He pleaded for clemency for Hussein and called for a peace conference aimed at solving all the major conflicts in the Middle East and reiterated his position that invasion of Iraq by U.S.-led coalition was wrong.

Cardinal Martino has taken a great interest in automobiles and has proclaimed the Ten Commandments for Drivers. He has collaborated with the Fédération Internationale de l'Automobile.

On the topic of genetically modified organisms, he has advocated a cautious use of GMOs, asserting that they may indeed help feed the hungry, although they will most likely not solve all food problems on earth.

On 14 June 2007, Martino urged Catholics to withhold donations to Amnesty International in response to the group's decision to advocate in favor of access to abortion in rare cases, which placed Amnesty in conflict with the Catholic view of the human fetus as a rights-holder.

Later in 2007, he participated in the Annapolis conference on peace in the Holy Land. He has led high-level diplomatic talks between Israelis and Palestinians, and has much experience in Mideast diplomacy. He has represented the Vatican view of moral equivalence and has said that both sides are "guilty" and that it is "necessary to separate them, like two fighting siblings are separated", and make them "sit down to negotiate."[3]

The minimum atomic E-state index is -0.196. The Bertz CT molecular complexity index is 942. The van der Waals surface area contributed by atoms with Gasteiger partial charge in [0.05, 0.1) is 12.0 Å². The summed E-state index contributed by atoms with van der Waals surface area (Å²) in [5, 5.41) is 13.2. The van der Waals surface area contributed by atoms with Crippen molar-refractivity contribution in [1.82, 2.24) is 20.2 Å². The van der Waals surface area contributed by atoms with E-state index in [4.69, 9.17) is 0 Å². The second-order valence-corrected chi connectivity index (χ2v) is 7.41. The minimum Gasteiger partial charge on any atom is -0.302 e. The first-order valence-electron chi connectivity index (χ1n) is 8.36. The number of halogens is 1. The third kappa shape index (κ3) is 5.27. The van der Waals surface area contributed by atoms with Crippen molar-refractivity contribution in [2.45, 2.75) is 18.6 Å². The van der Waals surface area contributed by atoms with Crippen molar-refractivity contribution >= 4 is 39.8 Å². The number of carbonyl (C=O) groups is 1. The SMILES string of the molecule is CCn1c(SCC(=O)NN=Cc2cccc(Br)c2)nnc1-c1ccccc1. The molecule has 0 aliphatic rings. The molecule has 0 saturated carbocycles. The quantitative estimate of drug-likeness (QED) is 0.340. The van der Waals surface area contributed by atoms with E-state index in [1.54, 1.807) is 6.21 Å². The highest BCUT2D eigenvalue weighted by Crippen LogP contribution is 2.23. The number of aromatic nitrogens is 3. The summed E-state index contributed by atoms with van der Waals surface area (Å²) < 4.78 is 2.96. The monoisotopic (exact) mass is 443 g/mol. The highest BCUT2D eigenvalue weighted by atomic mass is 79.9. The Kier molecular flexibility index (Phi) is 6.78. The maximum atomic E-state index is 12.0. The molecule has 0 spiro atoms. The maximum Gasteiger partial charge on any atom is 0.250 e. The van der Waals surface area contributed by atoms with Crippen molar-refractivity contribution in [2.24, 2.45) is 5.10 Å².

Speaking on the 2008–2009 Israel–Gaza conflict Cardinal Martino said that "The consequences of egoism are hatred, poverty and injustice. It's always the unarmed populations who pay. Look at the conditions in Gaza – more and more, it resembles a huge concentration camp."


On 23 November 2007 at the age of 75, Cardinal Martino sent his resignation to Pope Benedict. On 28 February 2009, Pope Benedict relieved Cardinal Martino of the presidency of the Pontifical Council for Pastoral Care of Migrants and Itinerant Peoples and appointed Archbishop Antonio Maria Vegliò, who had been Secretary of the Congregation for the Oriental Churches, to the post. [2] On 24 October 2009, Pope Benedict named as successor to Cardinal Martino as president of the Pontifical Council for Justice and Peace Cardinal Peter Turkson, formerly Archbishop of Cape Coast, Ghana. [3] Cardinal Martino remains a member of the Congregation for the Evangelization of Peoples, the Pontifical Council Cor Unum, the Administration of the Patrimony of the Apostolic See and the Pontifical Commission for Vatican City State.